Dell's five-inch Android tablet/phone goes on sale Friday, August 13, for $299 with a new AT&T contract.
The Streak has been a long time coming for Dell. Announced seemingly eons ago, the Streak is more MID (mobile Internet device) than smartphone if you ask me. It offers an overwhelming five-inch display, which is more suited to watching movies than making phone calls.
Aside from the huge display, the Streak also packs a 5 megapixel camera with dual-LED flash, 7.2Mbps 3G, Wi-Fi, Bluetooth, GPS, and a 1GHz SnapDragon processor under the hood running the show. It will support microSD cards up to 32GB, though Dell fails to mention if the Streak will ship with a memory card in the box. The Streak's spec page says it has "512 MB ROM + 512 MB SDRAM + 2 GB non-user accessible microSD for system and applications files only."
As long as the size doesn't bother you, the only real draw back with the Streak is that it ships with Android 1.6. Dell said that the device will be upgraded to Android 2.2 by the end of the year, but it doesn't offer a more specific time table.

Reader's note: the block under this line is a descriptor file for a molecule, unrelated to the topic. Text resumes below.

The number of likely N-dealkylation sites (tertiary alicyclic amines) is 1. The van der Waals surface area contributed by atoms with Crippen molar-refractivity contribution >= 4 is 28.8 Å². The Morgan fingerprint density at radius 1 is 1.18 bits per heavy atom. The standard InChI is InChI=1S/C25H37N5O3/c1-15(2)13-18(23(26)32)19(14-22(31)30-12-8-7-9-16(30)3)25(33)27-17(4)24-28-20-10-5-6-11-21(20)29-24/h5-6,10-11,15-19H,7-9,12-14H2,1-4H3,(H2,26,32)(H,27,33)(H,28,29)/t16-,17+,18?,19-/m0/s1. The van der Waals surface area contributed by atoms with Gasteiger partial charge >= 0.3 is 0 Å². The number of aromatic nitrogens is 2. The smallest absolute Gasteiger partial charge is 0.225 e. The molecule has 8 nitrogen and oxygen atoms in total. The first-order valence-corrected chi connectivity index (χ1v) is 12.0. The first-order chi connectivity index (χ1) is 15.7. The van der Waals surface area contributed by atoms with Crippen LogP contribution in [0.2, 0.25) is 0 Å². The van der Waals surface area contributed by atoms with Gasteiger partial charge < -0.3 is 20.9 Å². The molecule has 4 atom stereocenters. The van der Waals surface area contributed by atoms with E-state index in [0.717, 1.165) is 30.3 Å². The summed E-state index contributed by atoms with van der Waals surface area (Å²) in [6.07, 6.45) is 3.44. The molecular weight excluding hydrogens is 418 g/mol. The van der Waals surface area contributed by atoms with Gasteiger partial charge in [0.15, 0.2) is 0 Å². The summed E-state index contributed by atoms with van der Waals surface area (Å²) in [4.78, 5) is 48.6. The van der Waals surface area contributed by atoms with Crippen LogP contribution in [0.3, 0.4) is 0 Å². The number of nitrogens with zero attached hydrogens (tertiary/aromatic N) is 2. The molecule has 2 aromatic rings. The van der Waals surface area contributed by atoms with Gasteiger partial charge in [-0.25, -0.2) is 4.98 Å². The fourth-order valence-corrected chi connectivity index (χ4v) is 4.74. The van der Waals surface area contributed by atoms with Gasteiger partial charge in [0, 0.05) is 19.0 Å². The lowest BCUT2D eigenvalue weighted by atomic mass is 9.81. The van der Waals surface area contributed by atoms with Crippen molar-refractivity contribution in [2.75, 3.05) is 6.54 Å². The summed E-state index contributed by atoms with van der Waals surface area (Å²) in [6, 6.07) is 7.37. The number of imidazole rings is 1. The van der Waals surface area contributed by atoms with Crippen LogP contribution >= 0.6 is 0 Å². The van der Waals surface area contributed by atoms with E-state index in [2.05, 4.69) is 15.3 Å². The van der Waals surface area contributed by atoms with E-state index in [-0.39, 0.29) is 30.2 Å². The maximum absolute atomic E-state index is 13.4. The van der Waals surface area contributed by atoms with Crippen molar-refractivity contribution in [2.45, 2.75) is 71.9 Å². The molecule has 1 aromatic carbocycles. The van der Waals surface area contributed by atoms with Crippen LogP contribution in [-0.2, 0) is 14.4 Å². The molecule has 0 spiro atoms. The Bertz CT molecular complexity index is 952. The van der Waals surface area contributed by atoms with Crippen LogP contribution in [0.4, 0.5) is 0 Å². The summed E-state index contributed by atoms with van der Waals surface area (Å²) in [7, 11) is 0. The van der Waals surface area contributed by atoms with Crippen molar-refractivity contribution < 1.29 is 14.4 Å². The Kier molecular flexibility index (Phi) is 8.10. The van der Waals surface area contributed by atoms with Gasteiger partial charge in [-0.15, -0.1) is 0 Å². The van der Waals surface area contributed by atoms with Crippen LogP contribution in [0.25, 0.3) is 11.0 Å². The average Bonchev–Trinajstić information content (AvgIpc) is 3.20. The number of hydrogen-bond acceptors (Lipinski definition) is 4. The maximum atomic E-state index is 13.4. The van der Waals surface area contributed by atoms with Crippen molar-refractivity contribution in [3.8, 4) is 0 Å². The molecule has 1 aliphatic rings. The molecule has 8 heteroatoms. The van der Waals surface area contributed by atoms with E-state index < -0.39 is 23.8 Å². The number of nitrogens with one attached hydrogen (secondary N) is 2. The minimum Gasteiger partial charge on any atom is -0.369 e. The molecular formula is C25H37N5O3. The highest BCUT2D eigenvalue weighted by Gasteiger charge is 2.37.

Android 2.2 is a key upgrade for business users looking to have the best possible combination of features and security built into the device. Until the Streak gains Froyo, it might be a no-go for some enterprise users.
Dell will offer it to those who pre-registered for the device starting Thursday, August 12. General availability commences Friday, August 13. It will cost $299 with a new two-year contract and $549 if you want to pay full retail price up front. Dell said those who pre-registered will get free second-day shipping.
"The Dell Streak has found a way to fit your whole world in a 5-inch screen," said Ron Garriques, president, Dell Communication Solutions in a prepared statement. "Its unique size will help people discover new ways to enjoy the web, connect with friends, and navigate their lives."
AT&T hasn't said if the Streak will be available at its stores. The Streak can be ordered directly from Dell.com.
Building A Mobile Business MindsetAmong 688 respondents, 46% have deployed mobile apps, with an additional 24% planning to in the next year. Soon all apps will look like mobile apps – and it's past time for those with no plans to get cracking.
InformationWeek Tech Digest, Nov. 10, 2014Just 30% of respondents to our new survey say their companies are very or extremely effective at identifying critical data and analyzing it to make decisions, down from 42% in 2013. What gives?